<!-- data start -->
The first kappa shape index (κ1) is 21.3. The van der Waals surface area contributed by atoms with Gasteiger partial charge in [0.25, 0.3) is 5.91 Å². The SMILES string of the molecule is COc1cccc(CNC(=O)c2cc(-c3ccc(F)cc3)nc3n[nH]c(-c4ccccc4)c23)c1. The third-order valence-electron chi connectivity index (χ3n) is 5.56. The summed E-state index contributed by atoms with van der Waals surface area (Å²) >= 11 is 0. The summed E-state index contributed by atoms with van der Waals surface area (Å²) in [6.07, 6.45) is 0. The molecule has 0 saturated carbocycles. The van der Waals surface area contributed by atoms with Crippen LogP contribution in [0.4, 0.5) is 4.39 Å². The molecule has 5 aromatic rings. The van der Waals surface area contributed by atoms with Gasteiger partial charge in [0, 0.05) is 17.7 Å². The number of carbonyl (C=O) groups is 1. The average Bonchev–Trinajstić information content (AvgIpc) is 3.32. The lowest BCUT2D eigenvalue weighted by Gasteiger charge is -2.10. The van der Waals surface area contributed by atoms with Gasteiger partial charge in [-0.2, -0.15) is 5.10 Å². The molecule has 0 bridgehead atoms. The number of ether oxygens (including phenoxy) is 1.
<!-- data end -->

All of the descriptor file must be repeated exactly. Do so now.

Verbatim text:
The first kappa shape index (κ1) is 21.3. The van der Waals surface area contributed by atoms with Gasteiger partial charge in [0.25, 0.3) is 5.91 Å². The SMILES string of the molecule is COc1cccc(CNC(=O)c2cc(-c3ccc(F)cc3)nc3n[nH]c(-c4ccccc4)c23)c1. The third-order valence-electron chi connectivity index (χ3n) is 5.56. The summed E-state index contributed by atoms with van der Waals surface area (Å²) >= 11 is 0. The summed E-state index contributed by atoms with van der Waals surface area (Å²) in [6.07, 6.45) is 0. The molecule has 0 saturated carbocycles. The van der Waals surface area contributed by atoms with Crippen LogP contribution in [0.4, 0.5) is 4.39 Å². The molecule has 5 aromatic rings. The van der Waals surface area contributed by atoms with Gasteiger partial charge in [0, 0.05) is 17.7 Å². The number of carbonyl (C=O) groups is 1. The average Bonchev–Trinajstić information content (AvgIpc) is 3.32. The lowest BCUT2D eigenvalue weighted by Gasteiger charge is -2.10. The van der Waals surface area contributed by atoms with Gasteiger partial charge in [-0.2, -0.15) is 5.10 Å². The molecule has 0 bridgehead atoms. The number of ether oxygens (including phenoxy) is 1.